12 glorious climate-filled debate minutes
It’s Wednesday, July 31, and sweet fancy Moses, there was actually substantive discussion of climate during last night’s debate.
I know, I know, climate change only got about 12 minutes of airtime last night. But hear me out: Last night was the first time, possibly ever, that Democrats running for president actually got a chance to get into climate policy nitty-gritty on an official debate stage. That’s no small feat considering CNN’s hurried debate format gave candidates a measly 30 seconds to respond to questions and an even measlier 15 seconds to reply to attacks.
Tim Ryan talked about how agriculture could help sequester carbon in the soil. John Delaney made an argument for a carbon tax and said his plan would get emissions down to net-zero by 2050. John Hickenlooper made a case for a “realistic approach” to tackling the problem.
These moderates also poo-pooed the Green New Deal, which John Hickenlooper said would effectively “FedEx the election to Donald Trump.” (By the way, the sweeping progressive proposal has proved to be wildly popular among a majority of voters, according to recent polls.)
Those were fighting words for progressive candidates Elizabeth Warren and Bernie Sanders.
“I have a plan for a green industrial policy that takes advantage of the fact that we do what we do best, and that is innovate and create,” Warren said. “This could revitalize huge cities across this country. And no one wants to talk about it.”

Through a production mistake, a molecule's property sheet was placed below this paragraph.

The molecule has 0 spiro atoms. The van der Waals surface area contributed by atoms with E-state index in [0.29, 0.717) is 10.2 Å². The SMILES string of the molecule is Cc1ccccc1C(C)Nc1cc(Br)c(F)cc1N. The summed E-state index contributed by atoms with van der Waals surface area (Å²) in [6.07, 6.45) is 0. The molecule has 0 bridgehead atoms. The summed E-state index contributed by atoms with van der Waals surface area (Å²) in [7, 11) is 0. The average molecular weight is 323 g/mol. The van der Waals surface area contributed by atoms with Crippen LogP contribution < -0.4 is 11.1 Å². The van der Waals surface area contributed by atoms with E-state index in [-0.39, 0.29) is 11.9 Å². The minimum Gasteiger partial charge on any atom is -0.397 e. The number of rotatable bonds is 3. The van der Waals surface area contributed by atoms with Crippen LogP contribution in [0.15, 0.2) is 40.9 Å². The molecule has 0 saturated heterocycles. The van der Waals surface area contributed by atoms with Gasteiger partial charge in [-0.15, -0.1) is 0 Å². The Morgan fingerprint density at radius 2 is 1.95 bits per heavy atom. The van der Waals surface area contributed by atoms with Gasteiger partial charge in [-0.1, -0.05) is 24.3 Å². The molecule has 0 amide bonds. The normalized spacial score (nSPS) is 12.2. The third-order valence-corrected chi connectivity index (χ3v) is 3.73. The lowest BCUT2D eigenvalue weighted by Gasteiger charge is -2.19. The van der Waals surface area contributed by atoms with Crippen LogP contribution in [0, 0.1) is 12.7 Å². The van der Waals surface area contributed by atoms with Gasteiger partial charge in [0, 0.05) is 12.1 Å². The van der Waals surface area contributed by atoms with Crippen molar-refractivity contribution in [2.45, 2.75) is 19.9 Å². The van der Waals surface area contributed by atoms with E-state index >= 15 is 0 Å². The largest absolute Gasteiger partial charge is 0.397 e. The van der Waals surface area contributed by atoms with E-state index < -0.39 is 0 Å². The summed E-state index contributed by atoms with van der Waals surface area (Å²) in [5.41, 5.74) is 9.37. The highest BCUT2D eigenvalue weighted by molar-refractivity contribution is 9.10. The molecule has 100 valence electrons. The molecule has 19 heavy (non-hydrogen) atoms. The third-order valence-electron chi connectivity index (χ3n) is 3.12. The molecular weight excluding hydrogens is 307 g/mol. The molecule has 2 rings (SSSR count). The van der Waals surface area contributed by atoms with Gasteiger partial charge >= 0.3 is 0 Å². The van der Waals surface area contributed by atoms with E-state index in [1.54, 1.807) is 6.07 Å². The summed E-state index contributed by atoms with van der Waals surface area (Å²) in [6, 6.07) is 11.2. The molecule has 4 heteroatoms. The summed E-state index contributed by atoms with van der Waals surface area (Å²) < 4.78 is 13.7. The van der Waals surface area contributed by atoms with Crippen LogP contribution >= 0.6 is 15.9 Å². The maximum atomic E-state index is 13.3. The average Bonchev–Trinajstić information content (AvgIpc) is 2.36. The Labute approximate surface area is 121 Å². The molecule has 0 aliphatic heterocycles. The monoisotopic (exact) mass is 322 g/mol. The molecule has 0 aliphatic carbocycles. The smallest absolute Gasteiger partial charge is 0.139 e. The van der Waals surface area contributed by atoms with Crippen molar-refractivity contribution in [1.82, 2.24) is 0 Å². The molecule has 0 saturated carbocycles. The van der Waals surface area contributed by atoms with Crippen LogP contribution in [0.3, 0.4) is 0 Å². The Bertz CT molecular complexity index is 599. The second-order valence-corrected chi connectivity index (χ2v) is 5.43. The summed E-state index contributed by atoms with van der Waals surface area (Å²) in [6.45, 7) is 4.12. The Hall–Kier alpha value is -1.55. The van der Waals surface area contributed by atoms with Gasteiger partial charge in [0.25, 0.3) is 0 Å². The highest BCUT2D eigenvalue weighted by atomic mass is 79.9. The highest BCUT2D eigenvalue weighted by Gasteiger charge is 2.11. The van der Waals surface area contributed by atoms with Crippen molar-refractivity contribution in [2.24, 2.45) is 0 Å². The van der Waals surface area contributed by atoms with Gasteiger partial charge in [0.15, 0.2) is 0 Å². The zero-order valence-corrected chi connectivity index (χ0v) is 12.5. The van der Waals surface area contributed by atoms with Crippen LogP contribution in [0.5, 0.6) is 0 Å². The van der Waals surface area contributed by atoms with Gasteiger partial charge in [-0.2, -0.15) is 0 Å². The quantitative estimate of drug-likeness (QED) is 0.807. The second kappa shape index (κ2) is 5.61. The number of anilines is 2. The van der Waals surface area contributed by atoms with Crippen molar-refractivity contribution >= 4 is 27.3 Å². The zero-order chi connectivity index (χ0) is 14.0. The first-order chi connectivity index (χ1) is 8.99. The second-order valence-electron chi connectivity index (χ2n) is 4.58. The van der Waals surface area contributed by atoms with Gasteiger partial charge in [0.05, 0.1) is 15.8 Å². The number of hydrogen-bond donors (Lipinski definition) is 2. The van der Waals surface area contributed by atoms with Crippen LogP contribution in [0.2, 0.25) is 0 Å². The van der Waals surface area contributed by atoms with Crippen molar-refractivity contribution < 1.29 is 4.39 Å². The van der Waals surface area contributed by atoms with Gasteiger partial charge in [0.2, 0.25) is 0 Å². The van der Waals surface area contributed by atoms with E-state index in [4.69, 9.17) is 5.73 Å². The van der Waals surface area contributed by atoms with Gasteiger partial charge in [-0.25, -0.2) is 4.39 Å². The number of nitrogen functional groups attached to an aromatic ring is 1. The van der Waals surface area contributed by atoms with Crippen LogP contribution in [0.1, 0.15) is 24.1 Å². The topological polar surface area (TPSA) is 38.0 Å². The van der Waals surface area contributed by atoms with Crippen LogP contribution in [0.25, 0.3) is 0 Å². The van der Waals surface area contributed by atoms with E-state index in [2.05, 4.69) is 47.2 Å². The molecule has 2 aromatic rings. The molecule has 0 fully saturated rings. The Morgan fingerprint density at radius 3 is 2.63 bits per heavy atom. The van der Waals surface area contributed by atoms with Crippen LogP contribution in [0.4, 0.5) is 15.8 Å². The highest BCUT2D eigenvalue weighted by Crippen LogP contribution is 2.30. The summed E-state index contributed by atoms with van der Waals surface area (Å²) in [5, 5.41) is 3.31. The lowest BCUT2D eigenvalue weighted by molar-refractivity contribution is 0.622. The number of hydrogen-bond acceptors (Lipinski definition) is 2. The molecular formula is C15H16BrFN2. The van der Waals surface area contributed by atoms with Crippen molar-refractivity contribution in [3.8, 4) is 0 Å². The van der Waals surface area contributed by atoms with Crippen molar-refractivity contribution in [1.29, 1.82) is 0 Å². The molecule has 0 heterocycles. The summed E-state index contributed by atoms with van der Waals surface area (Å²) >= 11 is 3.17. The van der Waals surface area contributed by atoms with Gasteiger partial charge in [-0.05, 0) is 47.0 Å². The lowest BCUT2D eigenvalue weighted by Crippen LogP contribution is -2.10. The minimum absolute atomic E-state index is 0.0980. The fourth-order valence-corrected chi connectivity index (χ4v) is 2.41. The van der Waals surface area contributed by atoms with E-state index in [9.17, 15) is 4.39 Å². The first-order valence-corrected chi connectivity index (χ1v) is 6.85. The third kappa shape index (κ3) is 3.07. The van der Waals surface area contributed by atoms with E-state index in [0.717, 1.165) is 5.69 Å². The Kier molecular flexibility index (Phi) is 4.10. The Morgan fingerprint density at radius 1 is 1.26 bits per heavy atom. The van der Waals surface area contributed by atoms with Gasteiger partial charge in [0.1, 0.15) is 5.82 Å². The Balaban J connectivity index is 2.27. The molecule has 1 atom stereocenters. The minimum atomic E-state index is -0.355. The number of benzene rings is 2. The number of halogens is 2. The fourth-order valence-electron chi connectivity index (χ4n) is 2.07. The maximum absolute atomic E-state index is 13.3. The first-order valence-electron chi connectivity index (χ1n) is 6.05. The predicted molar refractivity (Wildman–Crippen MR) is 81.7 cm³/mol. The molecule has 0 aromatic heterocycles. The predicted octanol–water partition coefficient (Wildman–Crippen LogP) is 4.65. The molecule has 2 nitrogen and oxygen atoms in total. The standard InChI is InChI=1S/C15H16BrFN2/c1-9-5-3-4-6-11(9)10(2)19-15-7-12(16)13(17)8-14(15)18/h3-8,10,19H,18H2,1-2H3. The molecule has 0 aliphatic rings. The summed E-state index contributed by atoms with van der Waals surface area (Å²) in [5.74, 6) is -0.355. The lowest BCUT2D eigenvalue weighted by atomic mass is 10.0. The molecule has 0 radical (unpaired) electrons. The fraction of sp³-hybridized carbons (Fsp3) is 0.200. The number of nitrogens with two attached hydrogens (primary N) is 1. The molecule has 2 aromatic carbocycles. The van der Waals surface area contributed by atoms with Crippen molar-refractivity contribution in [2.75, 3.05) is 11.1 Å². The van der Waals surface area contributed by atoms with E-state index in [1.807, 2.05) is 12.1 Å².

Sanders criticized the more moderate candidates for being afraid of big ideas. But he aimed his biggest punches at the fossil fuel industry. “What do you do with an industry that knowingly, for billions of dollars in short-term profits, is destroying this planet?” he asked the audience. “I say that is criminal activity that cannot be allowed to continue.”
Tuesday night’s performance wasn’t the climate debate that environmental activists are clamoring for, but it was also one of the more robust discussions of climate we can remember seeing on any cable news network in a long while.
Florida’s Republican Governor Ron DeSantis is expected to name the Sunshine State’s first chief resilience officer as soon as Wednesday, according to the Miami Herald. But even though Julia Nesheiwat, DeSantis’ climate czar of choice, has a ton of military and diplomacy cred, she doesn’t seem to have much of any relevant environmental experience.
The Environmental Protection Agency has withdrawn proposed protections for Alaska’s Bristol Bay, where the controversial Pebble Mine project could jeopardize the fate of the state’s salmon. Under the Obama administration, the agency had said the proposed gold and copper mine would have a harmful effect on streams that feed the bay, which includes the world’s largest sockeye salmon run.
Speaking of the EPA, the agency filed a new proposal on Tuesday that would scrap restrictions on the use of waste from coal power plants. The new proposal would allow coal ash, the residue left after burning coal, to be used as in a variety of ways, including as a cheap soil substitute, which could result in the material leaking arsenic and other toxic compounds into our water. According to Lisa Evans of Earthjustice, the change would mean coal ash could be used all willy nilly, “placed on the land with no liners, no monitoring, no air controls — in any community in the United States.”